• LED lights use up to 90% less energy than their incandescent counterparts. This is due to the reduced electricity required to activate the light-emitting diodes.
  • Records show that LED lighting lasts up to 40 times longer than incandescent lighting, creating the same level and quality of light.
  • Just as importantly, as LED lighting is designed to last more than 10 years there is less waste due to reduced replacement needs.
  • There are no hazardous substances in LED lighting unlike high intensity discharge lamps which contain mercury.

In summary, LED lights used 90% less energy than their traditional counterparts, last up to 40 times longer (sometimes beyond) and have led to a significant reduction in waste. Exactly what the green revolution is all about?

How long have LED lights been available?

As we touched on above, the concept of LED lighting has been around since 1907. It was not until the 1960s that the use of LEDs lighting became a possibility for the mass market. Over the years there have been restrictions in the type and strength of light that LED bulbs have been able to produce. In recent years, we have seen huge technological advances in the area of light-emitting diodes. As a consequence, the LED light bulbs of today use 90% less energy than their incandescent counterparts while creating the same lighting colours and capacity.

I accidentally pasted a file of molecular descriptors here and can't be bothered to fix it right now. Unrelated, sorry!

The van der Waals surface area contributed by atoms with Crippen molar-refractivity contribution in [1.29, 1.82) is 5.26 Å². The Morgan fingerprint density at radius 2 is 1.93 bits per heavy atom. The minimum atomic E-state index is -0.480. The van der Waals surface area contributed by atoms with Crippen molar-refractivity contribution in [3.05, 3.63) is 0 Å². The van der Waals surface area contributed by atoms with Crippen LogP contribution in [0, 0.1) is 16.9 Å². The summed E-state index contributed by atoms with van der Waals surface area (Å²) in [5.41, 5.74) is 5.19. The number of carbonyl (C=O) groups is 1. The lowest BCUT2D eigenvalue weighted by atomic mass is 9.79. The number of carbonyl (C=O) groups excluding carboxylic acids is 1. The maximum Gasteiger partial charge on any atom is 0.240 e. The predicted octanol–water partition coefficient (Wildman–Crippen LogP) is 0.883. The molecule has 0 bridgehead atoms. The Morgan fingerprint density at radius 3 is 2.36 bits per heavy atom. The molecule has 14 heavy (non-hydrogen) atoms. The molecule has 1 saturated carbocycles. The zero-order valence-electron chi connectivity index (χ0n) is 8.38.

There is no doubt that developments in LED technology have to a certain extent been fuelled by the ever strengthening green revolution taking the world by storm. This has led to the banning of certain types of incandescent light bulbs, and the legal requirement to use LED bulbs for lighting. The huge increase in LED lighting sales has led to more investment in technology. This has, and will continue to, fund innovation in the area of LED lighting systems for benefit of consumers, businesses and the environment. Many believe that we are only at the start of the LED lightbulb revolution with much more to come.

How have LED lights changed in recent years?

Now that we have had a brief look at the history of LED lights, let us take a look at how they have changed in recent years. There are numerous aspects to take into consideration. The world of lighting has changed, LED bulbs are here to stay and the technology is only getting better.